Accepting Life As it Is this Christmas

I have been spending too much time eyeing Christmas trees.

Driving past my neighbor’s homes, envying the full, lush, tall greenery I see through their window, with color-coordinated trimmings glistening in the 1000+ Candlelight Clear LED lights.  They look so, so….perfect.

We have been buying real Christmas trees every year since we were married 17 years ago.  I grew up with real Christmas trees, and for decades now, I have been insistent that the only Christmas tree worth having was one that smelled like Spruce.

Now, don’t get the wrong idea…we are not tromping through mountain forests with saw and sled.  More like tromping through the J&T Christmas Trees parking lot with Honda Odyssey and 5 hyper children in tow.  But, we are beginning to feel like Tannenbaum purists with all the perfect, artificial trees in the windows.

It’s starting to get to me.

After dragging in the 10 foot beauty we picked at the lot, and managing to get it lined up straight in our tree-stand, we realized that what seemed like some manageable gaps between boughs in the parking lot had morphed into huge gashes in our living room.  We resorted to trimming off bottom branches and trying to stuff them in between the empty spaces.  Would anyone notice?

It only took another 3 hours to wind on 11 strands of lights.  Once those were finally on, we began trimming the tree with ornaments…a lifetime of mismatched memories.

From my Baby’s First Christmas (1981), to paper-trees with kids’ school pictures glued onto them. Disney World ears. Soccer balls. Dance shoes.  Family pictures.  Toddlers on Santa’s lap.  Cinderella at the ball.  Those weird styrofoam shapes they paint in preschool and staple on a string.

I tried to add some type of theme with a sparkly gold ribbon wrapped around all 9.5 feet of ornamented arms, and a dozen or so golden balls on the few empty branches we had left.

By the end of the night, we were all exhausted, I had filled 2 vaccuum canisters with pine needles and dirt, and we had blown one of the fuses on the string of lights.  After another hour or so of messing with fuses and bulbs, we had our tree.

But, I have to admit there was a tug inside of me.  It didn’t look like my neighbor’s trees.  It wasn’t so polished, so perfect.  It didn’t have the same elegant glow.  I found myself back online browsing artificial Christmas trees.  Wouldn’t it be nice to just buy one that looked perfect when you took it out of the box?  That you could just hook together and plug in, lights already included?  One that wouldn’t need to be watered every morning, one whose needles wouldn’t sag by Christmas Day?  One that wouldn’t fill my vacuum canister for weeks on end?  I mean, come on, how great is the smell of freshly-cut pine?  Don’t they have candles for that nowadays?

And maybe I could purchase one of those tree-trimming kits, with perfectly coordinated matching balls and icicles?

A perfectly elegant centerpiece that won’t shed, won’t dry out, won’t die.  I will just do the work, get it done, and then it will be perfect for me to sit back and admire.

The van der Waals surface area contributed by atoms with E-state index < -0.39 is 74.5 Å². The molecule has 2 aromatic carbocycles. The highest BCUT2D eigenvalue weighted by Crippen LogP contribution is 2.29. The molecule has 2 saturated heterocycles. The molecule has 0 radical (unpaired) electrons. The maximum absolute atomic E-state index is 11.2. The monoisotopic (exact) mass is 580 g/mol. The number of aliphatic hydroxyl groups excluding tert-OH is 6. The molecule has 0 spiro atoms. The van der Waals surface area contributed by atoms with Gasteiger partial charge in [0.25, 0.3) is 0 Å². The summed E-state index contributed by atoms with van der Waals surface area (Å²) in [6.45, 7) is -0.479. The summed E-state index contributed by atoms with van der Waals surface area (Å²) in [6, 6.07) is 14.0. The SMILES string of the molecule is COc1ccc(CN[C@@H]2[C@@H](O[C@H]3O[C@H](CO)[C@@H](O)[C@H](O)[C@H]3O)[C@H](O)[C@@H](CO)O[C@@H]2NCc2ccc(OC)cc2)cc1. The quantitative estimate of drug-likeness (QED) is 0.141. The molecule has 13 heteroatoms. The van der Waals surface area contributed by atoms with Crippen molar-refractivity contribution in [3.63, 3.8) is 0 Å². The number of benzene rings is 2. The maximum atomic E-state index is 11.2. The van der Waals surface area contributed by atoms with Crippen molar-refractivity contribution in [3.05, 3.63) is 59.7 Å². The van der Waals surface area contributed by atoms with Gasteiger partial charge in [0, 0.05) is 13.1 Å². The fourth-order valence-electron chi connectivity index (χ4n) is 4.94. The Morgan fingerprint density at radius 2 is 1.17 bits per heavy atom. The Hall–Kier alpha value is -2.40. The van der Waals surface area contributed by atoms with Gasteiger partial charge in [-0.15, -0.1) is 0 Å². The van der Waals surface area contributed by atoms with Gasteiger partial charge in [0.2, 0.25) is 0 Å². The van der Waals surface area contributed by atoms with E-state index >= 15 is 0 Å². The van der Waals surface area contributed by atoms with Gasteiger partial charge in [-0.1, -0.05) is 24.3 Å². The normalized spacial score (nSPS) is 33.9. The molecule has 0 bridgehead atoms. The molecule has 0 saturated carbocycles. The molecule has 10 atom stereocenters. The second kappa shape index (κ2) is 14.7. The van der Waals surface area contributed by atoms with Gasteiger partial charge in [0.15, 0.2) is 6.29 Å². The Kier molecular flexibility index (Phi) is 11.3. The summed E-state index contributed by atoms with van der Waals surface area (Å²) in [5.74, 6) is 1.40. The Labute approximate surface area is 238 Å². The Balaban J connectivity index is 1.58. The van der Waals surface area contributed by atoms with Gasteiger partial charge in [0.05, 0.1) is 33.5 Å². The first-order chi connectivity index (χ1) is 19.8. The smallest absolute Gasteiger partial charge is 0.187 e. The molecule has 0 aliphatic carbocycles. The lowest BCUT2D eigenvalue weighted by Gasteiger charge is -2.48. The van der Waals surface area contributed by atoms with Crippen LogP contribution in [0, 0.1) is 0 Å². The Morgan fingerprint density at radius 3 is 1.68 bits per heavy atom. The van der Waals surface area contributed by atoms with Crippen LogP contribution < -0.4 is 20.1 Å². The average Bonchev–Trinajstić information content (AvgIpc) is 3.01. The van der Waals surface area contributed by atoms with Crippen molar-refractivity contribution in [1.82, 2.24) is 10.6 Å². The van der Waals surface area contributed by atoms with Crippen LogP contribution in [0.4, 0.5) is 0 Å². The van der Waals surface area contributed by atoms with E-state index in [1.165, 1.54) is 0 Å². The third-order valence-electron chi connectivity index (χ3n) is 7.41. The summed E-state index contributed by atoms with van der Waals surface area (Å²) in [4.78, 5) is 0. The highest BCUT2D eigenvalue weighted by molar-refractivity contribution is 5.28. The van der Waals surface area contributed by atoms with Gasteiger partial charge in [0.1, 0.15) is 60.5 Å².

I have been working recovery from betrayal trauma for almost 5 years.  My life is vastly different than the rock bottom hell I was living in when I started.  But, you know, it still kind of feels like my Christmas tree.  Sometimes it’s easy to step back and think, “My life doesn’t look like everybody else’s…not so polished, not so perfect.”  I still occasionally feel trauma reach up and grab me and I can’t say I know anything about anything for sure.  The ornaments on my life aren’t all matching and shiny and color-coordinated.  Some are downright ugly, and some are so sad and heartbreaking they still make me want to cry. And some are so profoundly beautiful that I can’t even put them into words.

My life needs watering too…all the time…incessantly!!  You’d think it would reach a point where that tree wasn’t sucking up so much dang water, but nope, it’s still true…if I skip a couple days of watering (Steps 1,2,3, 11), I’m dry as a bone and needles start dropping off everywhere.  And then I’ve got to get out the dang vacuum and clean up the mess I’m making again (Steps 4-10).

Yep, I am just like my Christmas tree.  And you know what, once I get over my neighbor fake-tree-envy, I’m glad.

I am not perfect.  I am not one-and-done, I am not “recovered.”  I am a beautiful, imperfect, always-changing, always-thirsty, work in progress, made up of a million moments and memories, strengths and weaknesses, and always, always…unlimited, mind-blowing potential.

The Christmas Tree is supposed to be a symbol of everlasting life.  Everlasting life.  To me, that means always growing, always changing.

Sometimes, for me, I have found that growing…moving forward…has felt at first like moving back.  Even like being buried.

Christine  Caine has said, “Sometimes when you’re in a dark place you think you’ve been buried, but actually you’ve been planted.”

This has been true for me.

So this Christmas, I am going to try to do a better job of loving my real, imperfect, less-than-elegant tree.  I am going to do a better job of cherishing each memory, and embracing each gap.

I choose to put up a REAL tree in my house, not a perfect one. And I believe the secret to everlasting life may just be in finding the beauty in that.

3 thoughts on “Accepting Life As it Is this Christmas”

  1. I loved that. I feel the same. Even being in recovery for over 5 years you would think it would be all perfect and polished. But today I am a new beginner in recovery.

  2. I absolutely agree with your defeniton for everlasting life, always growing and changing! I love your analogy with the Christmas tree! ❤️🎄

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